• For the ladies - bring tampons and any sanitary items you may require! Even if you don't think you're due yet. These items are incredibly hard to find in Bali especially for a reasonable price or in the specific item you need. Again, it's best to be prepared just in case. 

  • While there isn't a 'tipping culture' in Bali per-say, I recommend tipping your waiters, hotel staff, taxi drivers, tour guide, salon workers etc. They are on absolute minimum wage (think $2 an hour) and a little bit goes such a long way. With how cheap everything is over there and the level of service they provide, it's always worth tipping them a little bit extra to show your appreciation. 


Food & Drink

  • I recommend grabbing breaky at Machinery Cafe, Seminyak. They had some of the best coffee I've tasted (even in Australia!) and both of our meals were unreal. 

  • Head to Sanje Restaurant for sunset drinks or dinner! It was super beautiful sitting right on the water as the sun went down and the food was really top quality. 

  • Going to the Flamingo Beach Club is a musssst (and I cannot stress that enough). This was one of the most beautiful spots we ate at during our entire time in Bali and the food was some of the best we had. There's a beautiful infinity pool with uninterrupted views of the ocean, great music playing and even a gelato trolley. We ate, swam and relaxed on the day beds there for almost three hours and it wasn't long enough!

  • An essential visit is to the Amok Sunset Bar and Restaurant in Nusa Penida. This is hands down the most beautiful place I've ever eaten... words truly can't describe how unreal it is. The food is 10/10 and there are two pools you can choose from to swim in, as well as day beds to relax on for as long as you like. 

  • Our hotel food at Double-Six was top quality, very tasty and great portion sizes!


The Positives

  • It's so close to Australia! The flight was just shy of 6 hours from Brisbane to Bali. 

  • The Balinese people rely heavily on on Australian tourism so they're very welcoming and accommodating to tourists especially from our way! I felt incredibly safe here and despite a lot of cultural differences, it didn't feel too far from home with the footy on the TV in the pubs and a wide range of western food options in their restaurants. 

  • It's a great affordable holiday for any type of traveller. You can do it on a budget or super lux and it won't cost you an arm and a leg. It's very family friendly with a lot of hotel options with pools and friendly staff who are willing to help.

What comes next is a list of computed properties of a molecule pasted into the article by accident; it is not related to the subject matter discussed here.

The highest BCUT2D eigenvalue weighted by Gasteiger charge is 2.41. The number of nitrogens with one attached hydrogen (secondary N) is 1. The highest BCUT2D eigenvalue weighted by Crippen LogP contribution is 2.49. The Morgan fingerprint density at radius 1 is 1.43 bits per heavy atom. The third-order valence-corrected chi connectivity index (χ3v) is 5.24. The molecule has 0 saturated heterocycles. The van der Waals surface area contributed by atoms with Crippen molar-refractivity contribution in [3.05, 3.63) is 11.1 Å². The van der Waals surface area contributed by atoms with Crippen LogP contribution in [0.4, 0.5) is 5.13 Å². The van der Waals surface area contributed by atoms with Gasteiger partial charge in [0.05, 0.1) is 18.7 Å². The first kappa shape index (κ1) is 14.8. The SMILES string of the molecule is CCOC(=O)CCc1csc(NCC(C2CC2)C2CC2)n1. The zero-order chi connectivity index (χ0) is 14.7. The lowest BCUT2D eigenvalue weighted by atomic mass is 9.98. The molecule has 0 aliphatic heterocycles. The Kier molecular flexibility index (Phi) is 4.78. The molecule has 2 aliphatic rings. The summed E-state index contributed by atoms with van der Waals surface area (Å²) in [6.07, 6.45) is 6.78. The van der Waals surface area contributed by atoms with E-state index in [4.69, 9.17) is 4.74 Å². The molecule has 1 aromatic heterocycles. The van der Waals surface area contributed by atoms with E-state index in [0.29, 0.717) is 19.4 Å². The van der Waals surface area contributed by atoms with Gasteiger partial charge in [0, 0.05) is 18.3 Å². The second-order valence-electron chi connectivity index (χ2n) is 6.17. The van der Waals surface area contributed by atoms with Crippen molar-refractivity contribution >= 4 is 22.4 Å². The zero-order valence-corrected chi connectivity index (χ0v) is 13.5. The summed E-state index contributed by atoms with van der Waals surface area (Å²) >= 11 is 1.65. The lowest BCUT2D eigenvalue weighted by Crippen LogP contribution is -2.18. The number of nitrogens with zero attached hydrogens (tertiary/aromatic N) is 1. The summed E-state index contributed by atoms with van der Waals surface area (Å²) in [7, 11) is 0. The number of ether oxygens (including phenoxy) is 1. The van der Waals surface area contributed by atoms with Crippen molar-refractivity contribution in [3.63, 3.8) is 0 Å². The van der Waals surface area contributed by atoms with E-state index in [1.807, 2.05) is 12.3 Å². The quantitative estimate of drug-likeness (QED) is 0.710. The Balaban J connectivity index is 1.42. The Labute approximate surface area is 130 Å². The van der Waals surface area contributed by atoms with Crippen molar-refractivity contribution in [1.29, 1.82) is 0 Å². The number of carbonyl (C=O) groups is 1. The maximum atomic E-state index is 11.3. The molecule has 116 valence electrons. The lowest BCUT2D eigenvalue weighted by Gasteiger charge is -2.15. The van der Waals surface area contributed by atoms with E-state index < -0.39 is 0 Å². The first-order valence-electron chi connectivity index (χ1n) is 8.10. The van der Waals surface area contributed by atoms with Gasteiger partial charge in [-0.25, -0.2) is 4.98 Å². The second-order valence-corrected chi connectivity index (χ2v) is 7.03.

• The tropical weather is beautiful, it barely rains heavily there even in the wet season so it's a great place to travel all year 'round. 

  • It's so diverse so is suitable for all types of travellers. You can explore the best surfing spots, chase waterfalls, wander around the rice terraces in Ubud, shop 'til you drop in the local Batiks and jewellery stores or just flop and drop by the pool in your hotel. There's so much to see and do and will have you wanting to come back for more!

  • It feels very safe in Bali. Like anywhere, there are spots you should avoid however overall with how busy it is - I always felt like I could safely wander around even if on my own. The streets are bustling with tourists and scooters during all hours of the day so even if you get lost there will always be someone to ask to point you in the right direction. 

  • The Australian Dollar to Indonesian Rupiah conversion rate means you can get a lot for a little in Bali and you can splurge on holiday without draining the bank account. 

The Negatives 

  • The only real downside to the trip was running the risk of getting Bali Belly, however that said - I would never let that stop me from travelling to Bali. I was quite reckless and wasn't very careful with my hygiene the first day I was there (handling cash then eating with my hands without washing them for example) so I think I could've avoided it if I was more careful. 

  • While it didn't really bother me, depending on the type of traveller you are - the traffic can be quite bad particularly around peak hour (6am to 8am and 4pm to 7pm) so it can take a while to get from A to B if you're out and about at that time. Personally, I took the time to look out the window and enjoy the sights!

Final Thoughts and Recommendations

  • Bali was one of those places that as soon as you land you start questioning 'can we live here?' It's so beautiful, so laid back and the lifestyle there is enviable to anyone who is currently caught up in 'the rat race' and wanting a slower paced life. 

  •  I'd recommend going for at least seven days minimum, ideally 10 days or more. There's so much to see and by the time you unwind and really relax into the lifestyle, you don't want to have to be rushing back onto a plane. 

  • Visit Bali outside of peak times if you can (avoiding school holidays, Easter, Christmas etc). It'll mean you can get around a bit easier with less crowds and you'll be more likely to book a reservation at the more popular restaurants. 

  • Just remember to take it easy. The vibes are high in Bali and the drinks are cheap! So it'll be tempting to drink yourself silly and to be out in the sun all day. Just remember there's so much beauty to see so don't overdo it by getting super sunburnt and hungover after your first day.

  • My experience with Bali Belly was another great reminder of why you should invest in travel insurance. You really can't put a price on the reassurance you experience when being covered while you travel. I have an annual policy with Cover-More Travel Insurance with a $100 excess. I have an unlimited spend on medical expenses which means any expense incurred will be completely covered and I'll only be $100 out of pocket. It's worth it's weight in gold!


bottom of page